The Giants Sold Hunter Pence's Magic Bat for a Cool 400

The Giants Sold Hunter Pence's Magic Bat for a Cool 400

As the Million Dollar Man used to say: "Everybody's got a price."

And apparently the Giants parted with a historic piece of their franchise memorabilia for a relatively small sum.

CSNBayArea's Andrew Baggerly reports that the shattered bat Hunter Pence used to hit (on three separate occasions) his bases-clearing double in the third inning of the Giants' Game 7 victory over the Cardinals was accidentally sold to a fan after the game.

Per Baggerly:

The most famous and magical broken bat in franchise history had disappeared for a few hours – only for everyone to react in horror when they discovered where it ended up:

Sold, for $400, to a fan at the From the Clubhouse game-used merchandise stall behind Section 119 just an hour after the Giants’ 9-0, pennant-clinching victory over the Cardinals Monday night.

You don’t need to be an appraiser for Sotheby’s to know the bat, which will go down in Giants lore, is worth many times more than it’s sale price.

You may or may not remember that Pence has a habit of naming his bats. This particular bat was named "Fryer." If you're unsure why that was the case, then don't worry — Pence lacks an explanation himself.

Either way, Pence wants the bat back and the Giants are contemplating whether to try tracking it down now or delaying the search until after the World Series.

And there you have it: the most Hunter Pence-like story you could come across about Hunter Pence.


.gifs courtesy mlbgifs

Union emotional after Maurice Edu's season-ending injury

Union emotional after Maurice Edu's season-ending injury

CHESTER, Pa. — On the eve of his comeback after missing nearly 13 months with a left tibia stress fracture and other related injuries, Union midfielder Maurice Edu fractured his left fibula on Saturday, keeping him out for the 2016 playoffs and beyond.

“I was trying to take the shot on goal and my foot got stuck in the turf,” Edu said Sunday, in his blue Union-issued suit and supported by crutches. “My ankle rolled and twisted and it kind of snapped a little bit. I heard it crack, and a lot of pain from there. I got a scan afterward, and there was a break.”

There's no timetable his return.

Edu, 30, has spent over a calendar year fighting various injuries that have kept him out of game action. His trouble began on Sept. 30, 2015, when he played through the U.S. Open Cup final with a partially torn groin and sports hernia. It was during Edu’s recovery from those injuries that he developed a stress fracture.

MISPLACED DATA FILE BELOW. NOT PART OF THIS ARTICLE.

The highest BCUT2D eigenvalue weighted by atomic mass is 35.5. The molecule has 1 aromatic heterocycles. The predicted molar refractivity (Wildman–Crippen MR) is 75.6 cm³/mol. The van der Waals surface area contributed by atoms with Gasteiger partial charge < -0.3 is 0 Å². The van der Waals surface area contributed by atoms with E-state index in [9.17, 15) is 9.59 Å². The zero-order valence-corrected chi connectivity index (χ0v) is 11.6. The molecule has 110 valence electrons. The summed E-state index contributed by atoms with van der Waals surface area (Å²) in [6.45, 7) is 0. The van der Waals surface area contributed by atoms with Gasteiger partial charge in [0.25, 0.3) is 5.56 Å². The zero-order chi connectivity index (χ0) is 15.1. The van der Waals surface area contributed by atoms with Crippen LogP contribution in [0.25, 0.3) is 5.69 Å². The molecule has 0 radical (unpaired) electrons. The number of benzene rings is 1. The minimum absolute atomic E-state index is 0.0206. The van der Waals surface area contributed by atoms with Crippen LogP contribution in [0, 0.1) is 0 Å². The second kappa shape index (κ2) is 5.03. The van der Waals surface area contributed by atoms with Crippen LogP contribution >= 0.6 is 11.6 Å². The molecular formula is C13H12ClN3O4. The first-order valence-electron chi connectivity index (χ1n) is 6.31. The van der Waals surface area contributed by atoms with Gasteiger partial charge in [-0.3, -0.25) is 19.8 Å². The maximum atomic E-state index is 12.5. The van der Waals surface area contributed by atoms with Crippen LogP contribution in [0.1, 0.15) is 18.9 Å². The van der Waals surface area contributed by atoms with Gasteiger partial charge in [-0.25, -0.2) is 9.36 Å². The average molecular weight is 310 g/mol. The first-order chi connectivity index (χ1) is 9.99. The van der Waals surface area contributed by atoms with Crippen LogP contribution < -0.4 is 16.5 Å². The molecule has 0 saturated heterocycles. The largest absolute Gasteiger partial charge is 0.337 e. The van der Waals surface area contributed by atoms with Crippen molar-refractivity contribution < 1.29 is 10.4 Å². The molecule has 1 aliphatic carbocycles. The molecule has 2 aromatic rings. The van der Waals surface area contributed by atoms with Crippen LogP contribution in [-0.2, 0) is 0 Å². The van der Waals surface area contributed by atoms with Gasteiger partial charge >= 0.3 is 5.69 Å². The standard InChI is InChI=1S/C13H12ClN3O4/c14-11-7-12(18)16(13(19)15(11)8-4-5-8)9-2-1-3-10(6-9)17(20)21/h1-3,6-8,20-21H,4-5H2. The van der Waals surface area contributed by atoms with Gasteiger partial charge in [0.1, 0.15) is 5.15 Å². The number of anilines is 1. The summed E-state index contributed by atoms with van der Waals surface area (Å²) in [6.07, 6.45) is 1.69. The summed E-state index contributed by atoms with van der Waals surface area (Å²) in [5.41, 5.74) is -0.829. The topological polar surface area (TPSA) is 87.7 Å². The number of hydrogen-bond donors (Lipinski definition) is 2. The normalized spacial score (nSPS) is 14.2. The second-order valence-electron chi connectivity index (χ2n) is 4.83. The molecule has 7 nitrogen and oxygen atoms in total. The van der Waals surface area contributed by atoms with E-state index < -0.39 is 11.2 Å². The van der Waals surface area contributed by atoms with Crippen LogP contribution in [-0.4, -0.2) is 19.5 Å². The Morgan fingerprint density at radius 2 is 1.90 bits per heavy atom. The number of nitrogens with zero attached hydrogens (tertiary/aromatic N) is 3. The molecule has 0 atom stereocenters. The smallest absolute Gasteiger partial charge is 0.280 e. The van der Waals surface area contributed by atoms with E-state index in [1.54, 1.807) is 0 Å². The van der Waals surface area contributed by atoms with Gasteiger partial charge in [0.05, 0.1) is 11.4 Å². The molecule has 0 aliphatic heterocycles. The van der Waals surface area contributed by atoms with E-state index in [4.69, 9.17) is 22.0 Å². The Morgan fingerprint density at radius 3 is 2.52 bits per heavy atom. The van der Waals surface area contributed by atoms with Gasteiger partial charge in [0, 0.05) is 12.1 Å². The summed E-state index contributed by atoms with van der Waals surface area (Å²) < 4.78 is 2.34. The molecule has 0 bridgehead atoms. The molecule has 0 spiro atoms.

"A little bit frustration. A lot of frustration, to be honest," he said. "But all I can do now is get back to work, focus on the positives and make sure that my situation isn’t a distraction from the team."

Edu’s teammates were equally devastated by the news. Edu, the Union captain when healthy, is popular and well-respected in the locker room.

"I feel so bad for him," said Alejandro Bedoya, who wore a dedication to Edu under his jersey on Sunday. "He’s one of my good friends, so I was looking forward to playing alongside him. I know how hard he’s worked to get back, and to see him go out like that, it’s heartbreaking. I’m sad for his loss and I hope he stays strong."

Edu, who has been with the Union since 2014, returned to training in July and played three conditioning appearances with the Union’s USL team, Bethlehem Steel FC. He was on the bench for the Union’s last three games and was set to make his first appearance in over a year against the New York Red Bulls on Sunday, a game the Union eventually lost, 2-0 (see game story).

"We’re gutted for Mo," Union manager Jim Curtin said. "He was slated to start today. It’s real upsetting because he’s worked so hard to get back on the field. It’s been a tough 2016 for him, but I know he’ll come back stronger."

While he was visibly shaken by recent injury, Edu is driven to return.

"What happened, happened," Edu said. "I have no control over that. The only thing I do have control over is my next steps from here, how I prepare myself mentally and emotionally and how I continue to support this group."

Watch: Malcolm Jenkins saves Jon Dorenbos, who can't work his magic with bow tie

Watch: Malcolm Jenkins saves Jon Dorenbos, who can't work his magic with bow tie

The magician himself needed help on this one.

His bow tie.

Hey, this is what teammates are for, right?

On Monday night, Eagles longsnapper and NBC's America's Got Talent star Jon Dorenbos emceed safety Malcolm Jenkins' third annual Blitz, Bow Ties and Bourbon charity event, which raises money for Philadelphia's youth and underserved communities.

Dorenbos, quite the wizard with his hands and card tricks, couldn't solve the bow tie.

“I had no clue,” Dorenbos said in an interview with CSN's John Clark. "In fact, this is the first bow tie I’ve ever worn.”

Jenkins had his back. Watch the Eagles' leader go to work and save Dorenbos in the video above.